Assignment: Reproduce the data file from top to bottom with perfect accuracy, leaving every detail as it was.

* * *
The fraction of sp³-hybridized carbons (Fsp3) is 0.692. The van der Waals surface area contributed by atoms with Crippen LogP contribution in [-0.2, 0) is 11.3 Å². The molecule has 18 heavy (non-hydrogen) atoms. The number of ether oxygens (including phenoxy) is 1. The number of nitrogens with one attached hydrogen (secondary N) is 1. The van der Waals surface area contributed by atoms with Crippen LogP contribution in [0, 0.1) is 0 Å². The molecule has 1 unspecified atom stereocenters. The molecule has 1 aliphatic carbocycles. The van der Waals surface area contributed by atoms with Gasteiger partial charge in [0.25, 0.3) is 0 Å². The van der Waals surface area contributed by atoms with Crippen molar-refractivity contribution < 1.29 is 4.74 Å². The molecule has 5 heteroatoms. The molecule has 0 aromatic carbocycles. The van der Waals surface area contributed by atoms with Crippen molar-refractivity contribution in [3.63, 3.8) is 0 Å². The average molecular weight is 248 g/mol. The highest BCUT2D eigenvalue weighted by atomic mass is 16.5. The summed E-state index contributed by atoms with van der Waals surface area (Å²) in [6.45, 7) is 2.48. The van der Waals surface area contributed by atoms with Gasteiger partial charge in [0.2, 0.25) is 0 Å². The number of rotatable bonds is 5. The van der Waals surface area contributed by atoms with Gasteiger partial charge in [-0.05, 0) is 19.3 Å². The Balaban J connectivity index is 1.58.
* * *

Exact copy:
The fraction of sp³-hybridized carbons (Fsp3) is 0.692. The van der Waals surface area contributed by atoms with Crippen LogP contribution in [-0.2, 0) is 11.3 Å². The molecule has 18 heavy (non-hydrogen) atoms. The number of ether oxygens (including phenoxy) is 1. The number of nitrogens with one attached hydrogen (secondary N) is 1. The van der Waals surface area contributed by atoms with Crippen LogP contribution in [0, 0.1) is 0 Å². The molecule has 1 unspecified atom stereocenters. The molecule has 1 aliphatic carbocycles. The van der Waals surface area contributed by atoms with Gasteiger partial charge in [0.25, 0.3) is 0 Å². The van der Waals surface area contributed by atoms with Crippen molar-refractivity contribution < 1.29 is 4.74 Å². The molecule has 5 heteroatoms. The molecule has 0 aromatic carbocycles. The van der Waals surface area contributed by atoms with Crippen molar-refractivity contribution in [3.63, 3.8) is 0 Å². The average molecular weight is 248 g/mol. The highest BCUT2D eigenvalue weighted by atomic mass is 16.5. The summed E-state index contributed by atoms with van der Waals surface area (Å²) in [6.45, 7) is 2.48. The van der Waals surface area contributed by atoms with Gasteiger partial charge in [0.2, 0.25) is 0 Å². The number of rotatable bonds is 5. The van der Waals surface area contributed by atoms with Gasteiger partial charge in [-0.05, 0) is 19.3 Å². The Balaban J connectivity index is 1.58.